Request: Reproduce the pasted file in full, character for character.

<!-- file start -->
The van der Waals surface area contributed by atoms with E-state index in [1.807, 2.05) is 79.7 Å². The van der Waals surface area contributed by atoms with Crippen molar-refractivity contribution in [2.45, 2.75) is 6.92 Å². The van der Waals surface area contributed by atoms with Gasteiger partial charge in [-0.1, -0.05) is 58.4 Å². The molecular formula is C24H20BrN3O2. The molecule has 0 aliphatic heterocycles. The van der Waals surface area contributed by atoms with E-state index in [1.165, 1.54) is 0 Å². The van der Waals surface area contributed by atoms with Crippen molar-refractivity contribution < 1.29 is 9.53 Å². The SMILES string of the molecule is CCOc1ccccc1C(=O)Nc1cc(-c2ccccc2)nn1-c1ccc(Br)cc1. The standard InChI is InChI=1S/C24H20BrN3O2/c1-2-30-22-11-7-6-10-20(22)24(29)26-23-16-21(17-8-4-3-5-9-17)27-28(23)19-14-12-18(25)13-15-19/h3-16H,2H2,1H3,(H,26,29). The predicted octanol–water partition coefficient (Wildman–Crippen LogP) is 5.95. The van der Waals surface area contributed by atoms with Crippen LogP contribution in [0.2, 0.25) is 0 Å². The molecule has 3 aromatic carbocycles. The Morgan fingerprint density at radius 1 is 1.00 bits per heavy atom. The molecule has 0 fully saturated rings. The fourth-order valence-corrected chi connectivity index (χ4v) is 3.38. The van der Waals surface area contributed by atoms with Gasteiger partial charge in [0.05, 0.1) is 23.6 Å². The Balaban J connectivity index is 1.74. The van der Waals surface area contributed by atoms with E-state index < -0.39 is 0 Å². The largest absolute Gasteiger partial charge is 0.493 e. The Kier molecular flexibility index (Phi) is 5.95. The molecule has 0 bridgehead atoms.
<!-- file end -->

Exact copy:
The van der Waals surface area contributed by atoms with E-state index in [1.807, 2.05) is 79.7 Å². The van der Waals surface area contributed by atoms with Crippen molar-refractivity contribution in [2.45, 2.75) is 6.92 Å². The van der Waals surface area contributed by atoms with Gasteiger partial charge in [-0.1, -0.05) is 58.4 Å². The molecular formula is C24H20BrN3O2. The molecule has 0 aliphatic heterocycles. The van der Waals surface area contributed by atoms with E-state index in [1.165, 1.54) is 0 Å². The van der Waals surface area contributed by atoms with Crippen molar-refractivity contribution < 1.29 is 9.53 Å². The SMILES string of the molecule is CCOc1ccccc1C(=O)Nc1cc(-c2ccccc2)nn1-c1ccc(Br)cc1. The standard InChI is InChI=1S/C24H20BrN3O2/c1-2-30-22-11-7-6-10-20(22)24(29)26-23-16-21(17-8-4-3-5-9-17)27-28(23)19-14-12-18(25)13-15-19/h3-16H,2H2,1H3,(H,26,29). The predicted octanol–water partition coefficient (Wildman–Crippen LogP) is 5.95. The van der Waals surface area contributed by atoms with Crippen LogP contribution in [0.2, 0.25) is 0 Å². The molecule has 3 aromatic carbocycles. The Morgan fingerprint density at radius 1 is 1.00 bits per heavy atom. The molecule has 0 fully saturated rings. The fourth-order valence-corrected chi connectivity index (χ4v) is 3.38. The van der Waals surface area contributed by atoms with Gasteiger partial charge in [0.05, 0.1) is 23.6 Å². The Balaban J connectivity index is 1.74. The van der Waals surface area contributed by atoms with E-state index < -0.39 is 0 Å². The largest absolute Gasteiger partial charge is 0.493 e. The Kier molecular flexibility index (Phi) is 5.95. The molecule has 0 bridgehead atoms.